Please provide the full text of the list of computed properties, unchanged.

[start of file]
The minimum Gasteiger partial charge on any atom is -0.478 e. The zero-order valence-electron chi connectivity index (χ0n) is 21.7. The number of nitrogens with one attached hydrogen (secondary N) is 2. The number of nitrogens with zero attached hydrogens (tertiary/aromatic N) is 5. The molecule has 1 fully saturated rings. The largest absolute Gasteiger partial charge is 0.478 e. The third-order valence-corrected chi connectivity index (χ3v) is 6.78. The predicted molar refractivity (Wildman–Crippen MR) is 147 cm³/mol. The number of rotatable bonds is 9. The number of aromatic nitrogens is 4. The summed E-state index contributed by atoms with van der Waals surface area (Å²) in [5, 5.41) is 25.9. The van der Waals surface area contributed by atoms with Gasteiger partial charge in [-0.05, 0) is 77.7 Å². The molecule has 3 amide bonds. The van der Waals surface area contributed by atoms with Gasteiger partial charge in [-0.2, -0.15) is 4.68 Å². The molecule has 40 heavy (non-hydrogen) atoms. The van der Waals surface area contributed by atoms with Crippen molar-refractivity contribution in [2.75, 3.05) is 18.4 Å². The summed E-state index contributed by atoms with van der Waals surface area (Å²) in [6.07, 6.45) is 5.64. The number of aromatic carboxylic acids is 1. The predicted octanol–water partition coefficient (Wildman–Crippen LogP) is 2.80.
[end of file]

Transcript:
The minimum Gasteiger partial charge on any atom is -0.478 e. The zero-order valence-electron chi connectivity index (χ0n) is 21.7. The number of nitrogens with one attached hydrogen (secondary N) is 2. The number of nitrogens with zero attached hydrogens (tertiary/aromatic N) is 5. The molecule has 1 fully saturated rings. The largest absolute Gasteiger partial charge is 0.478 e. The third-order valence-corrected chi connectivity index (χ3v) is 6.78. The predicted molar refractivity (Wildman–Crippen MR) is 147 cm³/mol. The number of rotatable bonds is 9. The number of aromatic nitrogens is 4. The summed E-state index contributed by atoms with van der Waals surface area (Å²) in [5, 5.41) is 25.9. The van der Waals surface area contributed by atoms with Gasteiger partial charge in [-0.05, 0) is 77.7 Å². The molecule has 3 amide bonds. The van der Waals surface area contributed by atoms with Gasteiger partial charge in [-0.2, -0.15) is 4.68 Å². The molecule has 40 heavy (non-hydrogen) atoms. The van der Waals surface area contributed by atoms with Crippen molar-refractivity contribution in [2.75, 3.05) is 18.4 Å². The summed E-state index contributed by atoms with van der Waals surface area (Å²) in [6.07, 6.45) is 5.64. The number of aromatic carboxylic acids is 1. The predicted octanol–water partition coefficient (Wildman–Crippen LogP) is 2.80.